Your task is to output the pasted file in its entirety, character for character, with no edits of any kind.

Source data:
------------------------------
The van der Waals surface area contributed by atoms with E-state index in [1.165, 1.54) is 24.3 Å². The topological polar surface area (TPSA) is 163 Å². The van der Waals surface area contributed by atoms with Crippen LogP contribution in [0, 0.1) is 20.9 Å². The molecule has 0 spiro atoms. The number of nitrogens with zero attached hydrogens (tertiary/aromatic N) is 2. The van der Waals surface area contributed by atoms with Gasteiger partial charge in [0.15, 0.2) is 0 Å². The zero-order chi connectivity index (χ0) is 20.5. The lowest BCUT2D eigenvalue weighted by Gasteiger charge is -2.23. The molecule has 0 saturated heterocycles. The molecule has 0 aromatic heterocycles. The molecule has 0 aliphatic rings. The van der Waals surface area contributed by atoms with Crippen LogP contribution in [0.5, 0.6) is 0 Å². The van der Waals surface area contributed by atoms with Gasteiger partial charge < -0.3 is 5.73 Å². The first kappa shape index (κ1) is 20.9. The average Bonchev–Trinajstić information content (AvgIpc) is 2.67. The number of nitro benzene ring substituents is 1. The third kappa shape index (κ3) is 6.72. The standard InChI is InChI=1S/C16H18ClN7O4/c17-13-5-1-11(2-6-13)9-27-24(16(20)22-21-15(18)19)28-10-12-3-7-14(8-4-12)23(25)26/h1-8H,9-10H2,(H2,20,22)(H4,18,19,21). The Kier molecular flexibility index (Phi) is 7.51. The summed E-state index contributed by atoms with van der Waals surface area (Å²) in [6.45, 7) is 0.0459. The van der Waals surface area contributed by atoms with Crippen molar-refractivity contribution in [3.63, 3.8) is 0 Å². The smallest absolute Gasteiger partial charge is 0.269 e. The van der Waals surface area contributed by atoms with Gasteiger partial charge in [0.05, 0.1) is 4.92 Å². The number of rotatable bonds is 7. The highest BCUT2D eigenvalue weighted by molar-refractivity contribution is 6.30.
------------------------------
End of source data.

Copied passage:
The van der Waals surface area contributed by atoms with E-state index in [1.165, 1.54) is 24.3 Å². The topological polar surface area (TPSA) is 163 Å². The van der Waals surface area contributed by atoms with Crippen LogP contribution in [0, 0.1) is 20.9 Å². The molecule has 0 spiro atoms. The number of nitrogens with zero attached hydrogens (tertiary/aromatic N) is 2. The van der Waals surface area contributed by atoms with Gasteiger partial charge in [0.15, 0.2) is 0 Å². The zero-order chi connectivity index (χ0) is 20.5. The lowest BCUT2D eigenvalue weighted by Gasteiger charge is -2.23. The molecule has 0 saturated heterocycles. The molecule has 0 aromatic heterocycles. The molecule has 0 aliphatic rings. The van der Waals surface area contributed by atoms with Crippen LogP contribution in [0.5, 0.6) is 0 Å². The van der Waals surface area contributed by atoms with Gasteiger partial charge < -0.3 is 5.73 Å². The first kappa shape index (κ1) is 20.9. The average Bonchev–Trinajstić information content (AvgIpc) is 2.67. The number of nitro benzene ring substituents is 1. The third kappa shape index (κ3) is 6.72. The standard InChI is InChI=1S/C16H18ClN7O4/c17-13-5-1-11(2-6-13)9-27-24(16(20)22-21-15(18)19)28-10-12-3-7-14(8-4-12)23(25)26/h1-8H,9-10H2,(H2,20,22)(H4,18,19,21). The Kier molecular flexibility index (Phi) is 7.51. The summed E-state index contributed by atoms with van der Waals surface area (Å²) in [6.45, 7) is 0.0459. The van der Waals surface area contributed by atoms with Crippen molar-refractivity contribution in [3.63, 3.8) is 0 Å². The smallest absolute Gasteiger partial charge is 0.269 e. The van der Waals surface area contributed by atoms with Gasteiger partial charge in [0.05, 0.1) is 4.92 Å². The number of rotatable bonds is 7. The highest BCUT2D eigenvalue weighted by molar-refractivity contribution is 6.30.